Abstract These are PAN Parks introduced a holistic approach to protected area management, integrating standards for conservation and management practices, visitor management, sustainable tourism strategies and partnerships. It has been field tested successfully in 10 protected areas. Simultaneously tourism in protected areas became the focus of a growing number of publications. Common ground can be identified in a predominance of strategic, process oriented approaches to tourism. Key issues: planning, visitor management, linkages with the tourism industry, community involvement. Results of the first decade: 1. A more structured and focused co-operation between PA and local stakeholders. Research shows positive results in awareness and co-operation 2. Multistakeholder approaches have proven to be effective in formulating tourism strategies 3. Tourism became an integrated part of protected area management, including a more pro-active, strategic approach. 4. The model works in diverse cultural, institutional and political contexts 4. PAN Parks has been a laboratory for sustainable tourism development for protected areas. Five main challenges can be identified: 1. Loading the brand: make value added of PAN Parks tangible for tourist. How can conservation benefits, distinctiveness and quality of the experience be guaranteed? 2. Identify success factors for development, marketing and management of competitive destinations 3. Consequently the brand lacks a decisive impact on the holiday decision making process. Economic stakeholder value is still limited 4. Leverage of local economic activities (synergy with other sectors) 5. Mind shift from process orientation (development) to focus on output (marketing, management). Suggestions for a research agenda for the next decade are listed here: Economic sustainability remains a concern for conservation based tourism development. Local stakeholders, regional economy and tour operators need healthy business perspectives. Eco-tourism markets are highly competitive. Distinctiveness and competitiveness of destinations require market oriented approaches. The positioning of protected areas as (part of) destinations requires research. Expertise must be developed for destination -development and -management. Innovative approaches for local supply chain development should strengthen the role of protected area tourism in regional development. Quality standards for destinations and local providers should be elaborated. Destination management could be the umbrella to integrating these fields of expertise. Probably a “paradigm shift” from sustainable tourism development approaches to a destination perspective is needed.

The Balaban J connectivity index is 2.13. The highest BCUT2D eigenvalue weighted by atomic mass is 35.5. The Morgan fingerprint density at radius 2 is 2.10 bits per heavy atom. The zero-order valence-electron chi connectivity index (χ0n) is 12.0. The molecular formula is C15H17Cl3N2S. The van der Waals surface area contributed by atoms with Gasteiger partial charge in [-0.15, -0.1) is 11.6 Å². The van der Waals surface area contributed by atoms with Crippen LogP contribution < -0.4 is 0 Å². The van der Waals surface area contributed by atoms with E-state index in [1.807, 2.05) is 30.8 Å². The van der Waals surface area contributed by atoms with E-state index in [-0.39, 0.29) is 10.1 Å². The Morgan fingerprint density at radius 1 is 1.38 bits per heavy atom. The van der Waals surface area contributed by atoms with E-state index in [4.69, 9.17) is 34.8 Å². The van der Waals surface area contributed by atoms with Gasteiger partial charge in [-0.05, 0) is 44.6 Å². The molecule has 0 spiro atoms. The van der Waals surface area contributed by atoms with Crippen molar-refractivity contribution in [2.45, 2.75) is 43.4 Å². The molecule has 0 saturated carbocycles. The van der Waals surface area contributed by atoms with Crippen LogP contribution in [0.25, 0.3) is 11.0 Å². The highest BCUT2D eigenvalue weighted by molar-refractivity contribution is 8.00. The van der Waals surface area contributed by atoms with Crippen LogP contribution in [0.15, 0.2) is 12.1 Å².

Call Number ILEN @ m.sokopp @ 912 Serial 2578
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Author Woodward, D.B.; Bastin, L.,
Title The impact of ecotourism on vegetation cover in Almaty Nature Reserve Type
Year 2008 Publication Management for Protection and Sustainable Development Abbreviated Journal
Volume MMV 4 - Proceedings Issue Pages 354-359
Keywords (up) MMV4, Kazakhstan, Almaty State Nature Reserve, ecotourism, impact on vegetation
Abstract The results of a pilot research project to assess the impact of ecotourism on vegetation cover in Almaty Nature Reserve, Kazakhstan, are presented in this paper. Geobotanical, GIS, ground truth and statistical methods were used. The results proved that significant differences existed between the species richness, vegetation condition, vegetation cover and the mean height of grass stands in experimental quadrats compared to the control quadrat. The recommendations include strategies to mitigate the impact of ecotourism on vegetation in the Reserve.